Imagine growing up with a family who got you your first video game system, even though they have little to no knowledge of what video games are. That may sound like most of you, but for those that didn’t have that lovely experience, nine times out of ten you hoped that you got the one game system you wanted to get or you relied on friends to have the ones you didn’t have. And somehow, unfortunately, my neighborhood was all Nintendo territory.
Let’s fast forward to early 2012; I started to branch out in my gaming endeavors. I got an Xbox 360 a year before and third-party titles started to become my new favorite (I went crazy over all of the Suda51 games). Then one fateful spring morning, it was announced that three classic Sega titles were coming to the 360 and PS3 later on in the year. And while I already spoiled myself silly over the Gamecube port of Sonic Adventure 2, the other two games were ones that I was most excited about than any other game of that year: NiGHTS into Dreams and Jet Set Radio. Since there were no Sonic games coming out that year, SEGA gave us three remastered HD titles to melt over. And while some have already played these gems, this was an exciting and memorable moment for me in a time when people thought the world was going to end.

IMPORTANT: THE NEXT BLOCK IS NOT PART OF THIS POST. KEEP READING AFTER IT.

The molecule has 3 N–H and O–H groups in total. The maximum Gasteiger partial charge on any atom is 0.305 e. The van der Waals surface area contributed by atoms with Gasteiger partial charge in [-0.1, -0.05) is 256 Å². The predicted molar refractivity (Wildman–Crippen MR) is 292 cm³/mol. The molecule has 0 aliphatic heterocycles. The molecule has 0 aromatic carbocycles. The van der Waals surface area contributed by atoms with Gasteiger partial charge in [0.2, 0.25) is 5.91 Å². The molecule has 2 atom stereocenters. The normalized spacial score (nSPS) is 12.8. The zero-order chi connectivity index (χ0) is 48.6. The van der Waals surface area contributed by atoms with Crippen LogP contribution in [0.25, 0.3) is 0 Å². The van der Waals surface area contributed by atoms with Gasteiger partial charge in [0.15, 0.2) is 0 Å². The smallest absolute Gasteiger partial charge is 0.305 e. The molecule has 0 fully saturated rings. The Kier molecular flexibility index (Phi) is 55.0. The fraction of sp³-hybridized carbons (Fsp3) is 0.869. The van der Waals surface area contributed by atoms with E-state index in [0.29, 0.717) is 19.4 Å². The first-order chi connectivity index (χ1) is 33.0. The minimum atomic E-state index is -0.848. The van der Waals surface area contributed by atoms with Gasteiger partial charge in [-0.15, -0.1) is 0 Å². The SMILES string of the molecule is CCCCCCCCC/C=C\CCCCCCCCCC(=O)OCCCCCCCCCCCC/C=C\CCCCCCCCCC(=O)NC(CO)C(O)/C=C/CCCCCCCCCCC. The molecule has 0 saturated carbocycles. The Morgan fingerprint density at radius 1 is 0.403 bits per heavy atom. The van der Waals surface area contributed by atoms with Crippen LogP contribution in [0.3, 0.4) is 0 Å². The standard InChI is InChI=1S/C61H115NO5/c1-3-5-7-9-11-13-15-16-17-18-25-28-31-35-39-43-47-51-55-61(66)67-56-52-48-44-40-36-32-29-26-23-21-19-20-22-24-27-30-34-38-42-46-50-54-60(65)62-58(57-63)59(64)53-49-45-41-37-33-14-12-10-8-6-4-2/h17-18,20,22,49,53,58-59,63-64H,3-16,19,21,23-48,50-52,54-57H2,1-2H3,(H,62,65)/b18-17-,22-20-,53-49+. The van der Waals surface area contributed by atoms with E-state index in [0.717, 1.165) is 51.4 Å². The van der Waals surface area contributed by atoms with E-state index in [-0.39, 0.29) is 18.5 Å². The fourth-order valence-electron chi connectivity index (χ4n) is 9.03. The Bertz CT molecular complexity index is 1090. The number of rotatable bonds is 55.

It’s October 2012 and all three games have been released, and while I’m having a blast with one of the titles (which I’ll get to later) that came out the month before, I promptly downloaded Nights Into Dreams, along with Sonic Adventure 2. Only having played (and 100 percent beaten) the sequel: NiGHTS: Journey of Dreams, my expectations were very high. I loved the controls and having a progressive story is a cute touch about a jester inside of a kid’s dream. But two things stood out to me from that Wii game: how absolutely beautiful it looked and the unique style of gameplay. Having a passion in the arts as well as wanting to be a pilot when I was younger, I felt like that game was made for me and I knew the original on the Saturn was going to wow me again. And I definitely wasn’t disappointed.